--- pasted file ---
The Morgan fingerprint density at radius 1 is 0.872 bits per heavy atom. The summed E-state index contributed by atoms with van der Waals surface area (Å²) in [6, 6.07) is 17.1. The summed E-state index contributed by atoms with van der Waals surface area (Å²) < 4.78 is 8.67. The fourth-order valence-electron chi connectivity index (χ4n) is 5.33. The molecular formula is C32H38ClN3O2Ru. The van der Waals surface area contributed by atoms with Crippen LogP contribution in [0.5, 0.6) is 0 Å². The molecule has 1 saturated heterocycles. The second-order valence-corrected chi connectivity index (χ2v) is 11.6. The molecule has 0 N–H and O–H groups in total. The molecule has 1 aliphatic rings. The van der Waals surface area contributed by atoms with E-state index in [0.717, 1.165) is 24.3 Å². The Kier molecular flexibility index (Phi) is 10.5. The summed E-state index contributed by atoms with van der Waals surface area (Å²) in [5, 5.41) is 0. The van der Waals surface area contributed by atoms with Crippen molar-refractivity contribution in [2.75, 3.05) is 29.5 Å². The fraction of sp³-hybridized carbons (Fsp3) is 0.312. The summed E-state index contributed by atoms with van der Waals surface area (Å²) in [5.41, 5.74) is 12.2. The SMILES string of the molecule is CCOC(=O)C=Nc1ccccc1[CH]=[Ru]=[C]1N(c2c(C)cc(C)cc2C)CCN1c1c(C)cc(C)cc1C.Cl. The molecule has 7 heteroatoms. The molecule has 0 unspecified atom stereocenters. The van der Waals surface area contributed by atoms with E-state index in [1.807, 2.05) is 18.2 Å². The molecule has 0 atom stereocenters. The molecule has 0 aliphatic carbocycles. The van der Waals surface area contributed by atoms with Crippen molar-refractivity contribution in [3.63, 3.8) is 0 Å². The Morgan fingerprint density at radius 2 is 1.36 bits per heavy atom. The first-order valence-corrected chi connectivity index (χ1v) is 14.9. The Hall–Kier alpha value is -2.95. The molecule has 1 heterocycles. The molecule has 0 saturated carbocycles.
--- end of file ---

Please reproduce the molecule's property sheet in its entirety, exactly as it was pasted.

The Morgan fingerprint density at radius 1 is 0.872 bits per heavy atom. The summed E-state index contributed by atoms with van der Waals surface area (Å²) in [6, 6.07) is 17.1. The summed E-state index contributed by atoms with van der Waals surface area (Å²) < 4.78 is 8.67. The fourth-order valence-electron chi connectivity index (χ4n) is 5.33. The molecular formula is C32H38ClN3O2Ru. The van der Waals surface area contributed by atoms with Crippen LogP contribution in [0.5, 0.6) is 0 Å². The molecule has 1 saturated heterocycles. The second-order valence-corrected chi connectivity index (χ2v) is 11.6. The molecule has 0 N–H and O–H groups in total. The molecule has 1 aliphatic rings. The van der Waals surface area contributed by atoms with E-state index in [0.717, 1.165) is 24.3 Å². The Kier molecular flexibility index (Phi) is 10.5. The summed E-state index contributed by atoms with van der Waals surface area (Å²) in [5, 5.41) is 0. The van der Waals surface area contributed by atoms with Crippen molar-refractivity contribution in [2.75, 3.05) is 29.5 Å². The fraction of sp³-hybridized carbons (Fsp3) is 0.312. The summed E-state index contributed by atoms with van der Waals surface area (Å²) in [5.41, 5.74) is 12.2. The SMILES string of the molecule is CCOC(=O)C=Nc1ccccc1[CH]=[Ru]=[C]1N(c2c(C)cc(C)cc2C)CCN1c1c(C)cc(C)cc1C.Cl. The molecule has 7 heteroatoms. The molecule has 0 unspecified atom stereocenters. The van der Waals surface area contributed by atoms with E-state index in [1.807, 2.05) is 18.2 Å². The molecule has 0 atom stereocenters. The molecule has 0 aliphatic carbocycles. The van der Waals surface area contributed by atoms with Crippen molar-refractivity contribution in [3.63, 3.8) is 0 Å². The Morgan fingerprint density at radius 2 is 1.36 bits per heavy atom. The first-order valence-corrected chi connectivity index (χ1v) is 14.9. The Hall–Kier alpha value is -2.95. The molecule has 1 heterocycles. The molecule has 0 saturated carbocycles.